By Dr Katherine Morley, Dr Emily Finch, Ms Dee Cunniffe / London Joint Working Group on Substance Use and Hepatitis C

Hepatitis C is a blood borne virus that can cause cirrhosis, liver cancer and death. However, NICE approved treatments can cure the virus in around 95% of patients. The responsibility for testing people at risk of having hepatitis C, and treating people who are infected, lies across different services including GP practices, drugs services, prisons, pharmacies and hospitals.

In order to ensure that people at risk are tested, and that people with hepatitis C can access treatment, effective data sharing pathways must be developed between services. This report explores current barriers and solutions to join the dots and improve data pathways between testing, treatment and care for hepatitis C patients.

We identified two major obstacles to effective data sharing in relation to hepatitis C diagnosis and treatment:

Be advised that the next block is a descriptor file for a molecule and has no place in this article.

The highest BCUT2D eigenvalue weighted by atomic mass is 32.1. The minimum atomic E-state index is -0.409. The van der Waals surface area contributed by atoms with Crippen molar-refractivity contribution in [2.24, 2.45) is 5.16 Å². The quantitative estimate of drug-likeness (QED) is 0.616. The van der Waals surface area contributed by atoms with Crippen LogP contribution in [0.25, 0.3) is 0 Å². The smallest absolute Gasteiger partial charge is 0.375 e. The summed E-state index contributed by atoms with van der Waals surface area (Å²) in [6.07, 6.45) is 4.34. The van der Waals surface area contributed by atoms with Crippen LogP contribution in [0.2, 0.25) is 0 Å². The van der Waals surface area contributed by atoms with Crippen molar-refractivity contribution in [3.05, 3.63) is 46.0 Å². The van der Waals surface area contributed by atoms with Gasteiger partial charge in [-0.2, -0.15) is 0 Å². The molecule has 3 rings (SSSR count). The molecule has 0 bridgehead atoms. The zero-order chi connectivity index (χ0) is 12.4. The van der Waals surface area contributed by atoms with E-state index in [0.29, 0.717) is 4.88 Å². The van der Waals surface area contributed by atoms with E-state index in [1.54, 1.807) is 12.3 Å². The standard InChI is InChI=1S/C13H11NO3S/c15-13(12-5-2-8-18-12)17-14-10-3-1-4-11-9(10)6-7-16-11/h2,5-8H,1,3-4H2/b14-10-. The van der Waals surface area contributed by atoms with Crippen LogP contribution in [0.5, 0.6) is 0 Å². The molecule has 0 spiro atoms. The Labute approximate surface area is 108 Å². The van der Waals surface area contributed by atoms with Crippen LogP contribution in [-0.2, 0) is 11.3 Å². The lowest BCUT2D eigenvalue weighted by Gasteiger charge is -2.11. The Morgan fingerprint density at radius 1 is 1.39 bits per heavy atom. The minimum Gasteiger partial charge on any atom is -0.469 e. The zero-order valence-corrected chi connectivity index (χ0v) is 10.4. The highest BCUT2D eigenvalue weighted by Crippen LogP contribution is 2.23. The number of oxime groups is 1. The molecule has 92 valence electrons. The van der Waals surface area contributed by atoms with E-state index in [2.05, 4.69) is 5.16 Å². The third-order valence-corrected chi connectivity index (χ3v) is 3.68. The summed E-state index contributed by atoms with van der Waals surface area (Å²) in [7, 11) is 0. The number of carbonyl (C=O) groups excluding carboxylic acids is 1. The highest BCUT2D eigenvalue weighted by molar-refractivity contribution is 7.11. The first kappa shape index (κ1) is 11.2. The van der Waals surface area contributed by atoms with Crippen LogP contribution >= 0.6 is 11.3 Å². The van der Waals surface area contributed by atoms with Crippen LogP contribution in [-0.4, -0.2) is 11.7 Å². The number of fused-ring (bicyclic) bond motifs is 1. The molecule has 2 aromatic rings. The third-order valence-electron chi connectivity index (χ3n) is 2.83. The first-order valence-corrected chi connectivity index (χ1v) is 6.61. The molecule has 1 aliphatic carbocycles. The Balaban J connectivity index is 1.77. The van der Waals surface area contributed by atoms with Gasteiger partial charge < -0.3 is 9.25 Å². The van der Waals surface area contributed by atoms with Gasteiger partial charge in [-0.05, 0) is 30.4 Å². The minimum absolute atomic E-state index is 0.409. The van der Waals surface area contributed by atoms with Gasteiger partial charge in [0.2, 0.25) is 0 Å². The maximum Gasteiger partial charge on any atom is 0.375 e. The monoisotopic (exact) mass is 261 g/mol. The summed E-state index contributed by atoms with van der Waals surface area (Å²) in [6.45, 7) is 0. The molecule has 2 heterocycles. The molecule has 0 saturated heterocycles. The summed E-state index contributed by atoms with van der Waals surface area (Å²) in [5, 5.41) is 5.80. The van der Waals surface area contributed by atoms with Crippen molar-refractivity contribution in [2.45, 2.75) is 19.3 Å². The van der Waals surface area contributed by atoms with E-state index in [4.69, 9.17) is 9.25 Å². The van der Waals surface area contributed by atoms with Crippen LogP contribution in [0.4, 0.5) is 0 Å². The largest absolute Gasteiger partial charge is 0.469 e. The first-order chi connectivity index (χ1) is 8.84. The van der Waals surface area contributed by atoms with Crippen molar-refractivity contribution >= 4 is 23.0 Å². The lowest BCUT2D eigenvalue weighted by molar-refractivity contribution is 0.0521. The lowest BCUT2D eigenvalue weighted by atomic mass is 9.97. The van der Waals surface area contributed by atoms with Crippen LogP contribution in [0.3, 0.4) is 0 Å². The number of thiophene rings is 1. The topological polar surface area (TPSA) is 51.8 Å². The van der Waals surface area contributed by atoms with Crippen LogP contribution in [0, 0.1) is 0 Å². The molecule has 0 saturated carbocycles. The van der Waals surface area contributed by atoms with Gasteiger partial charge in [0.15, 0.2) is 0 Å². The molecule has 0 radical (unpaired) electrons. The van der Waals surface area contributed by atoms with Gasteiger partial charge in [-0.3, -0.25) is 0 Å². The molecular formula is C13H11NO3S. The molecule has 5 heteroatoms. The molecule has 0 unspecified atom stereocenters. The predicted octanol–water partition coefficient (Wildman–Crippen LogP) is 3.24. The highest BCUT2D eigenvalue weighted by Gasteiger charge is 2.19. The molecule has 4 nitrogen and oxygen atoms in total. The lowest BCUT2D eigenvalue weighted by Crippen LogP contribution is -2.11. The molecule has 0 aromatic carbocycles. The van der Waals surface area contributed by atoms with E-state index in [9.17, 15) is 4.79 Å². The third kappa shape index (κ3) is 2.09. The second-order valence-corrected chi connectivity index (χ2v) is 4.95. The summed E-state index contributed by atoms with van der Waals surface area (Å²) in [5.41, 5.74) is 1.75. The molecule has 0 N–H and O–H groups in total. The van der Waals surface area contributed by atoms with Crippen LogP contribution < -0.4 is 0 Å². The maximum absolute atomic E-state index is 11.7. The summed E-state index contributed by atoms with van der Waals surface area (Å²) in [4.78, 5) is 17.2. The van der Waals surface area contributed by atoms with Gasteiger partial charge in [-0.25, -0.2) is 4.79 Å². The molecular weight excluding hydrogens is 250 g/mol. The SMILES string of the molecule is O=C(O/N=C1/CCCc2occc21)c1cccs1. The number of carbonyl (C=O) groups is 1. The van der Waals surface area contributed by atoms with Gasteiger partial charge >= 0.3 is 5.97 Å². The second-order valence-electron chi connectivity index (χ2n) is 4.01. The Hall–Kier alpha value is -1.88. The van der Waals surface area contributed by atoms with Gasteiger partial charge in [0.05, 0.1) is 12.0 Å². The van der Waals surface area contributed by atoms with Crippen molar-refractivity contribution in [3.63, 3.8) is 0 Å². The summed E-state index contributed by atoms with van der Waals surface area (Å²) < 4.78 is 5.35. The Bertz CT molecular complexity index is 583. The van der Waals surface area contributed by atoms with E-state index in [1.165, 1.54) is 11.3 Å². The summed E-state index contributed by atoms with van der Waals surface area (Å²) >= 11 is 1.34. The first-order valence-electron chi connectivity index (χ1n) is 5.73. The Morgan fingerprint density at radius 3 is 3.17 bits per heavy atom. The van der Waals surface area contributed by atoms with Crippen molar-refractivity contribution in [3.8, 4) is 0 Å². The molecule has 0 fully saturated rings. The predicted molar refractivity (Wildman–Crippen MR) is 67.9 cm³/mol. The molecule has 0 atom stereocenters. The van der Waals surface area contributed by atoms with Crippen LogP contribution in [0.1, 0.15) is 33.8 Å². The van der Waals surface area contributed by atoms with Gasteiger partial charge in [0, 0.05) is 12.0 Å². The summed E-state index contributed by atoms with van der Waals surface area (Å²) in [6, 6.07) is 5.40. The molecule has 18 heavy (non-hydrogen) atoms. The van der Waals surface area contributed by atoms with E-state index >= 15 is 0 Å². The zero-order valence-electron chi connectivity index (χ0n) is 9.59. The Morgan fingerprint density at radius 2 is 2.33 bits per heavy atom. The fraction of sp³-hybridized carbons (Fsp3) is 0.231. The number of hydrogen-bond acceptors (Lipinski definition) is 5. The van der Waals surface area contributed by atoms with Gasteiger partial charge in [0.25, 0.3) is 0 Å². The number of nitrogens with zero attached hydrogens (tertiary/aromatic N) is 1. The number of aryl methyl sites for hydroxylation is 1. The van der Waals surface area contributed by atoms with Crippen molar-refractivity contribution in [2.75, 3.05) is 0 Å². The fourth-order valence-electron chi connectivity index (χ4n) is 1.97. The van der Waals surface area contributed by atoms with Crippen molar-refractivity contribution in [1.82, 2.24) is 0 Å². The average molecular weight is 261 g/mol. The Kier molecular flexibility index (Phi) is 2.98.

1.  Confusion about who data can be shared with and under what circumstances;
  2.  A lack of computer systems that enable care providers to easily share patient data. In particular, we found that obtaining written consent from patients was often considered the ‘best’, if not the only, basis on which data could be shared. This is at odds with the Health and Social Care (Safety and Quality) Act 2015 and General Data Protection Regulation, which create an obligation to share data for patient care and provide a legal basis for doing so that does not require explicit patient consent.

We made three recommendations to address these obstacles:

  1. Development of clear guidance and training for care providers, particularly those from community drug and alcohol teams, regarding:
    • when explicit patient consent is, and is not, needed to share data;
    • which data can be shared;
    • who data can be shared with and under what circumstances.
  2. Provision of additional support for hepatology outreach, particularly in community drug and alcohol teams, but potentially also in other community contexts such as pharmacies.
  3. Development of informatics solutions that help care providers to share data, via joint working of Operational Delivery Networks and commissioners.